A strain-specific molecular marker enabling the detection and tracking of the biological control agent Bacillus subtilis 101, when released into the environment, was developed. Random amplified polymorphic DNA (RAPD) technique was used to differentiate this from other B. subtilis strains. A differentially amplified fragment obtained from RAPD profiles was sequenced and characterized as sequence-characterized amplified region (SCAR) marker, and four primer pairs were designed and evaluated for their specificity towards this strain. The sensibility of the selected SCAR primer pair was evaluated by qualitative PCR and Southern blotting, and the detection limit was assessed around 102 CFU (g drywt soil)1, thus providing a reliable tool for the traceability of this B. subtilis strain in greenhouse or field trials. A plating assay coupled to PCR with the SCAR primer pair was then used as a detection method in microcosm experiments for monitoring the population of B. subtilis 101 in the rhizosphere of tomato, grown under two different soil conditions, i.e. nonsterile peat-based substrate and sandyloam agricultural soil, respectively. The data of rhizosphere colonization indicated that the soil conditions significantly affected the rhizosphere establishment of strain 101.

Development of a strain-specific SCAR marker for monitoring Bacillus subtilis strain 101 in the rhizosphere of tomato

TOFFANIN, ANNITA;NUTI, MARCO
2008

Abstract

A strain-specific molecular marker enabling the detection and tracking of the biological control agent Bacillus subtilis 101, when released into the environment, was developed. Random amplified polymorphic DNA (RAPD) technique was used to differentiate this from other B. subtilis strains. A differentially amplified fragment obtained from RAPD profiles was sequenced and characterized as sequence-characterized amplified region (SCAR) marker, and four primer pairs were designed and evaluated for their specificity towards this strain. The sensibility of the selected SCAR primer pair was evaluated by qualitative PCR and Southern blotting, and the detection limit was assessed around 102 CFU (g drywt soil)1, thus providing a reliable tool for the traceability of this B. subtilis strain in greenhouse or field trials. A plating assay coupled to PCR with the SCAR primer pair was then used as a detection method in microcosm experiments for monitoring the population of B. subtilis 101 in the rhizosphere of tomato, grown under two different soil conditions, i.e. nonsterile peat-based substrate and sandyloam agricultural soil, respectively. The data of rhizosphere colonization indicated that the soil conditions significantly affected the rhizosphere establishment of strain 101.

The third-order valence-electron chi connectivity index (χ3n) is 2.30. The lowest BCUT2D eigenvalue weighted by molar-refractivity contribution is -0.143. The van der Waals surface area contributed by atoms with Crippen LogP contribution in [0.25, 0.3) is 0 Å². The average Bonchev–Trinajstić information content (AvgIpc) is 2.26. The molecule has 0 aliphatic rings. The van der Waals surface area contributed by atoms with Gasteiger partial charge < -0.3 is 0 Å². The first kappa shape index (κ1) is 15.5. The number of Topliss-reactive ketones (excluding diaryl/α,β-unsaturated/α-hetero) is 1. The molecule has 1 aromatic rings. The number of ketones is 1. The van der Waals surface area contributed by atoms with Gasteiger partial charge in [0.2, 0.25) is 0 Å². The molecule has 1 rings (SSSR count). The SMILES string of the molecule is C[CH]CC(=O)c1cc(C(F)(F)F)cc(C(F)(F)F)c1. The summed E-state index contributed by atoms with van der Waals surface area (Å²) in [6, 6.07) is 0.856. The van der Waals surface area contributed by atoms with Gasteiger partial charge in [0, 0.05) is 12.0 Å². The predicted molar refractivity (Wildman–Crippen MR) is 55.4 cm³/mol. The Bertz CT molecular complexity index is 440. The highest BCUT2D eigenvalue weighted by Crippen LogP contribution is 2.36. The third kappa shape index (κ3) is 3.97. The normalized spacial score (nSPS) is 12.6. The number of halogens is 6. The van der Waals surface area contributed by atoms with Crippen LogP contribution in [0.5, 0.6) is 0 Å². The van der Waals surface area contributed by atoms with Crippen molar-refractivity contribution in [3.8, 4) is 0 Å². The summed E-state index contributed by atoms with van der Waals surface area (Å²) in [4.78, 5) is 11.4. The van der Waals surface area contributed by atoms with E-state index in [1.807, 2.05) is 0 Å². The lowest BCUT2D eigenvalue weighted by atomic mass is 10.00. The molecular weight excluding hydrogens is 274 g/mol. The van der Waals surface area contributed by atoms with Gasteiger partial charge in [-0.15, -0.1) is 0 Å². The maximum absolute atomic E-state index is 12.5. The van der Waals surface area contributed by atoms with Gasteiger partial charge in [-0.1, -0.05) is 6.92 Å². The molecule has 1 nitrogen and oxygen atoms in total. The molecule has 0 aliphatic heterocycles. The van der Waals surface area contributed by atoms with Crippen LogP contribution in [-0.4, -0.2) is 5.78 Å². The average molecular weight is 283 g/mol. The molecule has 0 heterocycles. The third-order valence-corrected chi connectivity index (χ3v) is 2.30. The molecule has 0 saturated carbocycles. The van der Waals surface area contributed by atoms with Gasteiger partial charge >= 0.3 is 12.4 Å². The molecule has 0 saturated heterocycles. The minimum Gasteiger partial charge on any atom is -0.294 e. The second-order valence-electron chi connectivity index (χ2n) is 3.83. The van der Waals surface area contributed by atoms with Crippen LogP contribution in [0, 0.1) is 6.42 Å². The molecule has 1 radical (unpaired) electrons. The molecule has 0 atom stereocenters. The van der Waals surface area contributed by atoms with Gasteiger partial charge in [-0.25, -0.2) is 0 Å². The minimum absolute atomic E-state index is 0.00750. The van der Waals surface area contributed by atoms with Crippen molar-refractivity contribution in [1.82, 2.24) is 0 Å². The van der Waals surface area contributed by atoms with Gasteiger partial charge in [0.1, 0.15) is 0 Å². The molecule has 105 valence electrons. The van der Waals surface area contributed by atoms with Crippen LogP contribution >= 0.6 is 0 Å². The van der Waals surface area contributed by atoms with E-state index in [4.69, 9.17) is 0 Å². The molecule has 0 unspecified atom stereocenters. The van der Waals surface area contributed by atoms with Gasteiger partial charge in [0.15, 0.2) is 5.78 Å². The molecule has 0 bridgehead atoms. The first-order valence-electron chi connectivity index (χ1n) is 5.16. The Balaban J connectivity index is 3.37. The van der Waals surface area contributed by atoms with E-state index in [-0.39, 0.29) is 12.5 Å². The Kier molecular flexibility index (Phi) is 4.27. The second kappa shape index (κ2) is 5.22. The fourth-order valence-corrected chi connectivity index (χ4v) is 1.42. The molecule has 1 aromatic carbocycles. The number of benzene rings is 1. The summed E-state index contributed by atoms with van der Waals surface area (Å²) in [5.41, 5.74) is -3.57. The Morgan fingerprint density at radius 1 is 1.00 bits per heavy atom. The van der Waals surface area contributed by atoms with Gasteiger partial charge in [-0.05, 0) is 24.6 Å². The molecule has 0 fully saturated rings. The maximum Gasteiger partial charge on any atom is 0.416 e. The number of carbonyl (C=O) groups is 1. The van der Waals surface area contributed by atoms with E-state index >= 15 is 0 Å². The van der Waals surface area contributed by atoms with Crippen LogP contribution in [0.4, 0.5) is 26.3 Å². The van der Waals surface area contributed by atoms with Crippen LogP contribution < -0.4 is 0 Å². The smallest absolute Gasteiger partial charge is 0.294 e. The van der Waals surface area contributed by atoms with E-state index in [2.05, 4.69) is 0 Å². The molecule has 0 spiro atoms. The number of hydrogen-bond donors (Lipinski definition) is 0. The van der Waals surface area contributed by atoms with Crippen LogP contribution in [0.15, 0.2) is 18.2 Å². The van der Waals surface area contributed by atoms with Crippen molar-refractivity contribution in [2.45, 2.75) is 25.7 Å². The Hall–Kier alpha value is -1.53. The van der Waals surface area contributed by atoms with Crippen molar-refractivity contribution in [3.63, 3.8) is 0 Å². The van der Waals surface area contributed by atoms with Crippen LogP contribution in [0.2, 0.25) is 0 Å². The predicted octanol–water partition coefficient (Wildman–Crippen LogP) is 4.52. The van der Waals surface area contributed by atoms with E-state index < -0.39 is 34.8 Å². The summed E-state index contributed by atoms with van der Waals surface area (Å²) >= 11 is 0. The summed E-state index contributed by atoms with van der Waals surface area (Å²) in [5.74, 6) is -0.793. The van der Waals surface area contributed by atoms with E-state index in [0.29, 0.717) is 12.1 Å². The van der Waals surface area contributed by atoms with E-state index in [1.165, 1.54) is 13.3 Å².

Felici, C.; Vettori, L.; Toffanin, Annita; Nuti, Marco
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Utilizza questo identificativo per citare o creare un link a questo documento: https://hdl.handle.net/11568/119171
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